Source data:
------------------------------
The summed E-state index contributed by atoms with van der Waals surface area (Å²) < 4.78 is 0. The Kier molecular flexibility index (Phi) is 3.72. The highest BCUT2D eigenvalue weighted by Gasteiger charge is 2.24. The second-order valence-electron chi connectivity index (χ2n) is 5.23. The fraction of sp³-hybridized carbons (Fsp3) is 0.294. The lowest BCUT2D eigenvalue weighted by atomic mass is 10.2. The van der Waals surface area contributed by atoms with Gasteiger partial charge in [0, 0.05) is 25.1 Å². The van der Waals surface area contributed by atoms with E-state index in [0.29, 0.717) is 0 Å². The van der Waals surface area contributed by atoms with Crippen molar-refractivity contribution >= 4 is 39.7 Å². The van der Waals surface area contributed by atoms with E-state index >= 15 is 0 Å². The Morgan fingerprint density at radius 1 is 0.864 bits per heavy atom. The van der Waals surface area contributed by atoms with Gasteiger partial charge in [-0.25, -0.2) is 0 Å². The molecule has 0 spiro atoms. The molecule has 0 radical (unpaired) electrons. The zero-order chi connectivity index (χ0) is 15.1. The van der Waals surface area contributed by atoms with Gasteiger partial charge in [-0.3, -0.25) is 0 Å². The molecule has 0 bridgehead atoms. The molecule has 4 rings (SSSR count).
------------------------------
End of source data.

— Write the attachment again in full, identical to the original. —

The summed E-state index contributed by atoms with van der Waals surface area (Å²) < 4.78 is 0. The Kier molecular flexibility index (Phi) is 3.72. The highest BCUT2D eigenvalue weighted by Gasteiger charge is 2.24. The second-order valence-electron chi connectivity index (χ2n) is 5.23. The fraction of sp³-hybridized carbons (Fsp3) is 0.294. The lowest BCUT2D eigenvalue weighted by atomic mass is 10.2. The van der Waals surface area contributed by atoms with Gasteiger partial charge in [0, 0.05) is 25.1 Å². The van der Waals surface area contributed by atoms with E-state index in [0.29, 0.717) is 0 Å². The van der Waals surface area contributed by atoms with Crippen molar-refractivity contribution >= 4 is 39.7 Å². The van der Waals surface area contributed by atoms with E-state index >= 15 is 0 Å². The Morgan fingerprint density at radius 1 is 0.864 bits per heavy atom. The van der Waals surface area contributed by atoms with Gasteiger partial charge in [-0.25, -0.2) is 0 Å². The molecule has 0 spiro atoms. The molecule has 0 radical (unpaired) electrons. The zero-order chi connectivity index (χ0) is 15.1. The van der Waals surface area contributed by atoms with Gasteiger partial charge in [-0.3, -0.25) is 0 Å². The molecule has 0 bridgehead atoms. The molecule has 4 rings (SSSR count).